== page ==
The Clintonville pitch pine-heath barrens sit on a sand delta deposited 12,000 years ago by glacial meltwater. The sandy, well-drained soil gives life to the unique pine barrens natural community.
From the parking area, a flat 1.25-mile loop trail travels through the forest that sits on a sand delta deposited 12,000 years ago by glacial meltwater. You can observe the sandy, well-drained soil that gives life to the unique pine barren natural community.
Pitch pine-heath barrens are fire-dependent natural communities. Pitch pine trees require fire to reproduce or survive competition from non-fire-adapted species. Fire burns the pines' fallen needles and debris, releasing nutrients that prepare a seedbed for the regeneration of the forest and provides the heat necessary to open the cones and release seeds. Pitch pine is also capable of sprouting needles from buds underneath the thick bark after exposure to fire.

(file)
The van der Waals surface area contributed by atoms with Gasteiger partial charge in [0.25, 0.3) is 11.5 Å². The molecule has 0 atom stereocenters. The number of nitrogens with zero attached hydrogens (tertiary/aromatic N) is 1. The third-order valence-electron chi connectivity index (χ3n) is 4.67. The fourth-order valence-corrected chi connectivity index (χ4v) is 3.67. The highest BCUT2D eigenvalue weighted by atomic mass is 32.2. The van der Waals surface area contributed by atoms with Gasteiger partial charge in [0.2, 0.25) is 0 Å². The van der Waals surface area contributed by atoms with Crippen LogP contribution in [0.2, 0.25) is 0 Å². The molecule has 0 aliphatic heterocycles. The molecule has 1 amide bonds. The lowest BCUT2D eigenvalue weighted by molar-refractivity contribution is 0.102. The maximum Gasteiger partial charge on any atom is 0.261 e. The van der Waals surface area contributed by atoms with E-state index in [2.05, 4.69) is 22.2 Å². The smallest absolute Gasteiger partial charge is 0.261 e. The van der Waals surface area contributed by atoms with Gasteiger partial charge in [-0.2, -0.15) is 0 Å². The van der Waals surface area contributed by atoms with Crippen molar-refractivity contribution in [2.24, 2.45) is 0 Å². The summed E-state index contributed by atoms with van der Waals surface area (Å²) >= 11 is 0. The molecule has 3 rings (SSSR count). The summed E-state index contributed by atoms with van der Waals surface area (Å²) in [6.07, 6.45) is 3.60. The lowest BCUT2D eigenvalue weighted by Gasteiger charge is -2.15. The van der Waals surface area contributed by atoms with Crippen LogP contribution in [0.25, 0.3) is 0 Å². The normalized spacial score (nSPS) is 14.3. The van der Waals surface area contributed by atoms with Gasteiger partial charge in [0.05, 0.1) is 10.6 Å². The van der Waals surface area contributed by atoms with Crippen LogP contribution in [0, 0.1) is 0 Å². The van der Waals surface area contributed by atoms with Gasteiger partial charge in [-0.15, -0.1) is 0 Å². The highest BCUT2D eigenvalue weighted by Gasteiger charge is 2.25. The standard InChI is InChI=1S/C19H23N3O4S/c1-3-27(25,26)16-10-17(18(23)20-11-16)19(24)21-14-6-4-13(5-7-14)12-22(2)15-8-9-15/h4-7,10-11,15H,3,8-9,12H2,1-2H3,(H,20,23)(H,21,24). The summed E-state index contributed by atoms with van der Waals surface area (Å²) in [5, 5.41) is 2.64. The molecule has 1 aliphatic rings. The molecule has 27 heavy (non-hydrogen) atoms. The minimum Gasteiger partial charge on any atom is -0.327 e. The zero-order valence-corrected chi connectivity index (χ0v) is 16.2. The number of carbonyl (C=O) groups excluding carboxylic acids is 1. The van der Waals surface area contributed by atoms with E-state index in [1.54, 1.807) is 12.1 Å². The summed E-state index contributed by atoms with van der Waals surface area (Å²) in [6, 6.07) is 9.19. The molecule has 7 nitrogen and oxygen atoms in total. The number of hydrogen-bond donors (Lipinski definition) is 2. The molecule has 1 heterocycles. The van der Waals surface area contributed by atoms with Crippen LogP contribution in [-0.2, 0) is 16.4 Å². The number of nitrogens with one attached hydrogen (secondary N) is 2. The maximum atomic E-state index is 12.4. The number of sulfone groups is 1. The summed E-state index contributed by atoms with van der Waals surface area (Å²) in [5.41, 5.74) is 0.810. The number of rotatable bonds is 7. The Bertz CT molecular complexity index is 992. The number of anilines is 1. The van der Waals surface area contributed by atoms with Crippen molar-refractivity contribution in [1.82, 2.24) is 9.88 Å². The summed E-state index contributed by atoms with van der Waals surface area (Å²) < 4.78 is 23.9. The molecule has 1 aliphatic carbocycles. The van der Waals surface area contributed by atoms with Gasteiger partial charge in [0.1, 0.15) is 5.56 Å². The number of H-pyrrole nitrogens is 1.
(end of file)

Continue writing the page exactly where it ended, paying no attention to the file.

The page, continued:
Other trees on the preserve include maples and oaks. You will also find numerous plants and shrubs including blueberry, huckleberry, sheep laurel, sweet fern, bearberry, wintergreen, and pipsissewa.
Two species that are present that you probably won't see are the pine pinion moth and the Acadian swordgrass moth. These moths are active at night and are sensitive to light. This may be the only site in New York where the pine pinion moth is found.
Be sure to grab a preserve guide from the Adirondack Chapter of The Nature Conservancy in Keene Valley or at the trail register.
Why We Work Here
This is one of the best examples of a pitch pine-heath barrens community in New York. It provides habitat to rare plants including the prairie redroot, and two rare moths--the pine pinion moth and the Acadian swordgrass moth. It is this combination that makes the site of particular interest to The Nature Conservancy.